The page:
Every condition has an organization that represents patients in need. If you haven’t already, find yours. Once you find it, reach out to the person who leads the public relations (also sometimes called media relations) department, introduce yourself, and let them you know that you are willing to share your story. Provide them with a link to your blog and any other media materials you might have.

But your initial contact shouldn’t stop there — it’s important to remember that you are building a relationship. Reach out periodically with helpful information in the field or just an offer to buy the person coffee. When news outlets are looking for people to interview for specific stories concerning a particular disease, reporters will often reach out to organizations for people with the condition to interview.

If the organization in your disease area knows how to 1.) reach you easily 2.) that you respond quickly in time for reporters’ deadlines, and 3.) you are on message about your disease and can convey accurate information about it, you will be the perfect person for them to pitch to the news media. Additionally, many organizations have magazines and blogs that feature patients, so you could potentially be a part of that media outreach as well.

7. HealthCentral's MyStory platform

HealthCentral is providing the opportunity for those of the chronic life community to share their stories of trials, tribulations, and triumphant moments through a new tool called "My Story." The tool allows individuals to share their story, which will help inspire and show others they are not alone in fighting chronic illness. The tool even does some of the work for you - by providing a template that helps guide you on getting started and what to talk about. This is an opportunity to share your story with millions!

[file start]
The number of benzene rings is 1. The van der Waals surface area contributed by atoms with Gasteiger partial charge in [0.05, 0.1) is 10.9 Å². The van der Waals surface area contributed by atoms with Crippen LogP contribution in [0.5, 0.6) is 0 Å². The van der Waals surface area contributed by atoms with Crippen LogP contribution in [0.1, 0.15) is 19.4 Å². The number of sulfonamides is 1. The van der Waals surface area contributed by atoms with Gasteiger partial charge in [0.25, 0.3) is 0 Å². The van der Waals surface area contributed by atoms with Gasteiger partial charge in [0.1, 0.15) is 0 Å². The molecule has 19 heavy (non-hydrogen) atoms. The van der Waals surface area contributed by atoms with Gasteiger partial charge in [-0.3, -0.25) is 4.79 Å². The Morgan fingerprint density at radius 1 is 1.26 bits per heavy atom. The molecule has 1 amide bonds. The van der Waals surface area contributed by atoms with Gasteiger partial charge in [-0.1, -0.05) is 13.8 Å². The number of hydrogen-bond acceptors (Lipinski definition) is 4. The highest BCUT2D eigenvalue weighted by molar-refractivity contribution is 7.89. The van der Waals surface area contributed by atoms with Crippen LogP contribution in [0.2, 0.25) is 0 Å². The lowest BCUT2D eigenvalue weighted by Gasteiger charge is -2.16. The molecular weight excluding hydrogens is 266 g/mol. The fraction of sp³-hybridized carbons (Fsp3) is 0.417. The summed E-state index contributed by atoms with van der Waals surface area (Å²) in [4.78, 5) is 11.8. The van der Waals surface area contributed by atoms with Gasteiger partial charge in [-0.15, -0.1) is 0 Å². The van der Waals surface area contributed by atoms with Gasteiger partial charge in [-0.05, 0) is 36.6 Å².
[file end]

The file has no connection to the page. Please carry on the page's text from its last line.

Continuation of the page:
HealthCentral is currently looking to feature people with psoriasis, Crohn’s Disease, ulcerative colitis, and psoriatic disease. Check out this article on the importance of telling your story and then fill out our brief story interest form!

Alisha Bridges has battled with severe psoriasis for over 20 years and is the face behind Being Me in My Own Skin, a blog which highlights her life with psoriasis. Her goals are to create empathy and compassion for those who are least understood, through transparency of self, patient advocacy, and healthcare. She is currently a post-bach student at Georgia State University pursuing a career as a Physician's Assistance—her passions are dermatology and sexual health. Alisha also shares her passion as a Social Ambassador of the Psoriasis HealthCentral Facebook page where she shares timely tips, stories and insights on living with psoriasis. You can also find Alisha on Twitter.

Alisha Bridges
Meet Our Writer
Alisha Bridges

Alisha Bridges has dealt with psoriasis since 7 years old after a bad case of chicken pox triggered her disease to spread on over 90% of her body. For years she hid in shame afraid of what people would think of such a visible disease. She has suffered from depression, anxiety, and panic attacks due to psoriasis. Years ago Alisha wrote a letter entitled “My Suicide Letter.” The letter was not about actually killing herself but killing parts of her like low self-esteem, fear, and shame so she could truly live to her fullest potential. This proclamation catapulted her into psoriasis and patient advocacy. Following this letter she created a blog entitled Being Me In My Own Skin where she gives intimate details of what it’s like to live with psoriasis. Alisha is a community ambassador for the National Psoriasis Foundation and has served her community in countless ways to help give a better understanding of what’s it’s like to live with psoriasis. Her life motto is the following: “My purpose is to change the hearts of people by creating empathy and compassion for those the least understood through transparency of self, patient advocacy, and dermatology.” Alisha is also a Social Ambassador for the HealthCentral Skin Health Facebook page.